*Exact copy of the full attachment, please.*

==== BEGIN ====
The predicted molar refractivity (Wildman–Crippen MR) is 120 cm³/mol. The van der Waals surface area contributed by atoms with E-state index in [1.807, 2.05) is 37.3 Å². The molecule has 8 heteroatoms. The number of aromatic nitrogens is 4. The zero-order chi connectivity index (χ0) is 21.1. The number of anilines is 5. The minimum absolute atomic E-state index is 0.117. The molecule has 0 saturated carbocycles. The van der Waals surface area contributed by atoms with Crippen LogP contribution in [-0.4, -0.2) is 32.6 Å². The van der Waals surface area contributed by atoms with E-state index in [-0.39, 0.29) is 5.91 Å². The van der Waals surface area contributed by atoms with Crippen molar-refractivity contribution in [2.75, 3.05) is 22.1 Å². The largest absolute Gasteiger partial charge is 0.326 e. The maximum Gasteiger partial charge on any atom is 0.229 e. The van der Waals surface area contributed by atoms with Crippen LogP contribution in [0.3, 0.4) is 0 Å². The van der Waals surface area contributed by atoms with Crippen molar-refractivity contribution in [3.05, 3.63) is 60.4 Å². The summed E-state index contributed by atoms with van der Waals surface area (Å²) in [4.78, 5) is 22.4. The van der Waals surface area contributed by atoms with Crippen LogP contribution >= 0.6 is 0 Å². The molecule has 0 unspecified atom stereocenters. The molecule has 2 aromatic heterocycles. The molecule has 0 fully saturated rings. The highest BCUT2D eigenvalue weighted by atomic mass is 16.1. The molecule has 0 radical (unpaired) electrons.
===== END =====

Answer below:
The predicted molar refractivity (Wildman–Crippen MR) is 120 cm³/mol. The van der Waals surface area contributed by atoms with E-state index in [1.807, 2.05) is 37.3 Å². The molecule has 8 heteroatoms. The number of aromatic nitrogens is 4. The zero-order chi connectivity index (χ0) is 21.1. The number of anilines is 5. The minimum absolute atomic E-state index is 0.117. The molecule has 0 saturated carbocycles. The van der Waals surface area contributed by atoms with Crippen LogP contribution in [-0.4, -0.2) is 32.6 Å². The van der Waals surface area contributed by atoms with E-state index in [-0.39, 0.29) is 5.91 Å². The van der Waals surface area contributed by atoms with Crippen molar-refractivity contribution in [2.75, 3.05) is 22.1 Å². The largest absolute Gasteiger partial charge is 0.326 e. The maximum Gasteiger partial charge on any atom is 0.229 e. The van der Waals surface area contributed by atoms with Crippen LogP contribution in [0.3, 0.4) is 0 Å². The van der Waals surface area contributed by atoms with Crippen molar-refractivity contribution in [3.05, 3.63) is 60.4 Å². The summed E-state index contributed by atoms with van der Waals surface area (Å²) in [4.78, 5) is 22.4. The van der Waals surface area contributed by atoms with Crippen LogP contribution >= 0.6 is 0 Å². The molecule has 0 unspecified atom stereocenters. The molecule has 2 aromatic heterocycles. The molecule has 0 fully saturated rings. The highest BCUT2D eigenvalue weighted by atomic mass is 16.1. The molecule has 0 radical (unpaired) electrons.